David Bourget (Western Ontario)
David Chalmers (ANU, NYU)
Rafael De Clercq
Ezio Di Nucci
Jack Alan Reynolds
Learn more about PhilPapers
Synthese 143 (3):223 - 253 (2005)
Remarkably, despite the tremendous success of axiomatic set-theory in mathematics, logic and meta-mathematics, e.g., model-theory, two philosophical worries about axiomatic set-theory as the adequate catch of the set-concept keep haunting it. Having dealt with one worry in a previous paper in this journal, we now fulfil a promise made there, namely to deal with the second worry. The second worry is the Skolem Paradox and its ensuing 'Skolemite skepticism'. We present a comparatively novel and simple analysis of the argument of the Skolemite skeptic, which will reveal a general assumption concerning the meaning of the set-concept (we call it 'Connexion M'). We argue that the Skolemite skeptic's argument is a petitio principii and that consequently we find ourselves in a dialectical situation of stalemate. Few (if any) working set-theoreticians feel a tension -- let alone see a paradox -- between, on the one hand, what the Löwenheim-Skolem theorems and related results seem to be telling us about the set-concept, and, on the other hand, their uncompromising and successful use of the set-concept and their continuing enthusiasm about it, in other words: their lack of skepticism about the set-concept. Further, most (if not all) working set-theoreticians have a relaxed attitude towards the ubiquitous undecidability phenomenon in set-theory, rather than a worrying one. We argue these are genuine philosophical problems about the practice of set-theory. We propound solutions, which crucially involve a renunciation of Connexion M. This breaks the dialectical situation of stalemate against the Skolemite skeptic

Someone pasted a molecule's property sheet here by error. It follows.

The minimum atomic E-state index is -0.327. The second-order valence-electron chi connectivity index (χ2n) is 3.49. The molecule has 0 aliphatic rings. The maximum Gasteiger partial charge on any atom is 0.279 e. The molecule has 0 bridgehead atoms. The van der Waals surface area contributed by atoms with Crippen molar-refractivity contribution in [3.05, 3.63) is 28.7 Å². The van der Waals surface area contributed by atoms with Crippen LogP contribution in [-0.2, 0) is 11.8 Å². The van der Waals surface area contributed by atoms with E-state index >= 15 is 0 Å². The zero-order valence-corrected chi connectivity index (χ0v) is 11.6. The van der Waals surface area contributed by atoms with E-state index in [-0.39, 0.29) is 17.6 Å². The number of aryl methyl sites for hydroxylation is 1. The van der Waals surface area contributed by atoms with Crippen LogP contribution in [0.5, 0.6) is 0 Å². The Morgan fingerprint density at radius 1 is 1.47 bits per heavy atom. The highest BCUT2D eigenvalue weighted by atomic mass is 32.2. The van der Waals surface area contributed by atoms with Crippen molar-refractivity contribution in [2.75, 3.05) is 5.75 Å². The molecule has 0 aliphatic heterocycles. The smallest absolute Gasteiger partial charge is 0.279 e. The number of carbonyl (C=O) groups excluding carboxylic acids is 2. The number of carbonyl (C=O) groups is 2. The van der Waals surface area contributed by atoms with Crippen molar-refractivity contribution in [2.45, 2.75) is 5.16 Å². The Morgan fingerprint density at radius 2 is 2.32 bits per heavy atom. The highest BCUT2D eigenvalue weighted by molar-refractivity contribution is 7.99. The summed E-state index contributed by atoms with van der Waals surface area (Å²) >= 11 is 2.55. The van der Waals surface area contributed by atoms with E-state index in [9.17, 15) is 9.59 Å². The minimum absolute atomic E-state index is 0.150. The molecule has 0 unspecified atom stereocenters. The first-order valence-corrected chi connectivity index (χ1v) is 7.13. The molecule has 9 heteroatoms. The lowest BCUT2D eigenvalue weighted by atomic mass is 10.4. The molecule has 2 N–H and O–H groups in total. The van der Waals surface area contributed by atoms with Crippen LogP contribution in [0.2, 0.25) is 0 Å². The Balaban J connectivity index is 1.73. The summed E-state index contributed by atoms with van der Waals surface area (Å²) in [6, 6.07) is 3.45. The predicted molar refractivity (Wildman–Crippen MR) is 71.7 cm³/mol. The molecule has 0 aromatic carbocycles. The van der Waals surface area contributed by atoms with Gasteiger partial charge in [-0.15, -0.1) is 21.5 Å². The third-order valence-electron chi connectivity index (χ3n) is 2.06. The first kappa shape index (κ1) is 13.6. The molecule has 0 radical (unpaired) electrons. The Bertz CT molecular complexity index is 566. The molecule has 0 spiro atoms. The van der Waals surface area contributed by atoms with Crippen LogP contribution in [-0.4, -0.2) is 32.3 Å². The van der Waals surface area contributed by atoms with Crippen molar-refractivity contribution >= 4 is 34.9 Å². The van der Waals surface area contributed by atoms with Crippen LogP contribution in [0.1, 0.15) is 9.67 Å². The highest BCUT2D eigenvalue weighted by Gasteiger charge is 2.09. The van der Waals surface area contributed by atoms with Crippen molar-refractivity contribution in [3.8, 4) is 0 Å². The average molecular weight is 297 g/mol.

|Keywords||Philosophy Philosophy Epistemology Logic Metaphysics Philosophy of Language|
|Categories||categorize this paper)|
Setup an account with your affiliations in order to access resources via your University's proxy server
Configure custom proxy (use this if your affiliation does not provide a proxy)
|Through your library|
References found in this work BETA
Paul Horwich (1998). Meaning. Oxford University Press.
Wilfrid Hodges, Model Theory. Stanford Encyclopedia of Philosophy.
Gottlob Frege, Gottfried Gabriel, Brian Mcguinness & Hans Kaal (1982). Philosophical and Mathematical Correspondence. Revue Philosophique de la France Et de l'Etranger 172 (1):64-64.
Hilary Putnam (1980). Models and Reality. Journal of Symbolic Logic 45 (3):464-482.
Citations of this work BETA
No citations found.
Similar books and articles
Jairo José Da Silva (2002). The Axioms of Set Theory. Axiomathes 13 (2):107-126.
Johannes Heidema (1990). An Axiom Schema of Comprehension of Zermelo–Fraenkel–Skolem Set Theory. History and Philosophy of Logic 11 (1):59-65.
F. A. Muller (2004). The Implicit Definition of the Set-Concept. Synthese 138 (3):417 - 451.
Timothy Bays (2000). Reflections on Skolem's Paradox. Dissertation, University of California, Los Angeles
Gregory H. Moore (1980). Beyond First-Order Logic: The Historical Interplay Between Mathematical Logic and Axiomatic Set Theory. History and Philosophy of Logic 1 (1-2):95-137.
A. Paseau (2003). The Open-Endedness of the Set Concept and the Semantics of Set Theory. Synthese 135 (3):379 - 399.
Ignagio Jane (2001). Reflections on Skolem's Relativity of Set-Theoretical Concepts. Philosophia Mathematica 9 (2):129-153.
F. A. Muller (2005). Deflating Skolem. Synthese 143 (3):223--53.
Added to index2009-01-28
Total downloads35 ( #101,199 of 1,781,482 )
Recent downloads (6 months)1 ( #295,005 of 1,781,482 )
How can I increase my downloads?